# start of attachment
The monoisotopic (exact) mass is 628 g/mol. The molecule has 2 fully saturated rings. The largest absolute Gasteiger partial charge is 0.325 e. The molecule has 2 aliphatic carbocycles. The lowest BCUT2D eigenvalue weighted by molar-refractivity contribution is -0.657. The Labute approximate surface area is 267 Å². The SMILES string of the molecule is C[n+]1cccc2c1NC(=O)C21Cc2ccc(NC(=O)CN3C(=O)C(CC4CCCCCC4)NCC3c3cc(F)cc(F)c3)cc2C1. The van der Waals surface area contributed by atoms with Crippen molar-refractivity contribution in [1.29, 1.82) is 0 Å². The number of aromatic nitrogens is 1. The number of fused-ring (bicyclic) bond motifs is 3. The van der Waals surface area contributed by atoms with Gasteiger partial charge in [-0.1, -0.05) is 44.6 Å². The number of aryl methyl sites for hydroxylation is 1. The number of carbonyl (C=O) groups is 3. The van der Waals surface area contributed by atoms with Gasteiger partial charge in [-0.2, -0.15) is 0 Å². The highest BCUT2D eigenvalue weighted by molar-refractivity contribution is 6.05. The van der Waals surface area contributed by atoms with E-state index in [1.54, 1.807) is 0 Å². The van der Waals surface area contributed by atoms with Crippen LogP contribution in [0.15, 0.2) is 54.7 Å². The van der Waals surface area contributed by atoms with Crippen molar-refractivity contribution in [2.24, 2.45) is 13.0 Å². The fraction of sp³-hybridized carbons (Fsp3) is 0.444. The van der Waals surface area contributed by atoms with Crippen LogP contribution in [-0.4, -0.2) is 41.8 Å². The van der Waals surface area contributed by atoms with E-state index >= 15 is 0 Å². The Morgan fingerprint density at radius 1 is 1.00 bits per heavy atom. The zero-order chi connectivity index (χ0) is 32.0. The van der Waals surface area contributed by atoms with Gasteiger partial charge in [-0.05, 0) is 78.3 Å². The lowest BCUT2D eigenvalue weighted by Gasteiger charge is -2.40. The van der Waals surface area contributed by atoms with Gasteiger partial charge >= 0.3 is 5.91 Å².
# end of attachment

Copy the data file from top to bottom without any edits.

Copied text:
The monoisotopic (exact) mass is 628 g/mol. The molecule has 2 fully saturated rings. The largest absolute Gasteiger partial charge is 0.325 e. The molecule has 2 aliphatic carbocycles. The lowest BCUT2D eigenvalue weighted by molar-refractivity contribution is -0.657. The Labute approximate surface area is 267 Å². The SMILES string of the molecule is C[n+]1cccc2c1NC(=O)C21Cc2ccc(NC(=O)CN3C(=O)C(CC4CCCCCC4)NCC3c3cc(F)cc(F)c3)cc2C1. The van der Waals surface area contributed by atoms with Crippen molar-refractivity contribution in [1.29, 1.82) is 0 Å². The number of aromatic nitrogens is 1. The number of fused-ring (bicyclic) bond motifs is 3. The van der Waals surface area contributed by atoms with Gasteiger partial charge in [-0.1, -0.05) is 44.6 Å². The number of aryl methyl sites for hydroxylation is 1. The number of carbonyl (C=O) groups is 3. The van der Waals surface area contributed by atoms with Gasteiger partial charge in [-0.2, -0.15) is 0 Å². The highest BCUT2D eigenvalue weighted by molar-refractivity contribution is 6.05. The van der Waals surface area contributed by atoms with E-state index in [1.54, 1.807) is 0 Å². The van der Waals surface area contributed by atoms with Crippen LogP contribution in [0.15, 0.2) is 54.7 Å². The van der Waals surface area contributed by atoms with Crippen molar-refractivity contribution in [2.24, 2.45) is 13.0 Å². The fraction of sp³-hybridized carbons (Fsp3) is 0.444. The van der Waals surface area contributed by atoms with Crippen LogP contribution in [-0.4, -0.2) is 41.8 Å². The van der Waals surface area contributed by atoms with E-state index >= 15 is 0 Å². The Morgan fingerprint density at radius 1 is 1.00 bits per heavy atom. The zero-order chi connectivity index (χ0) is 32.0. The van der Waals surface area contributed by atoms with Gasteiger partial charge in [-0.05, 0) is 78.3 Å². The lowest BCUT2D eigenvalue weighted by Gasteiger charge is -2.40. The van der Waals surface area contributed by atoms with Gasteiger partial charge >= 0.3 is 5.91 Å².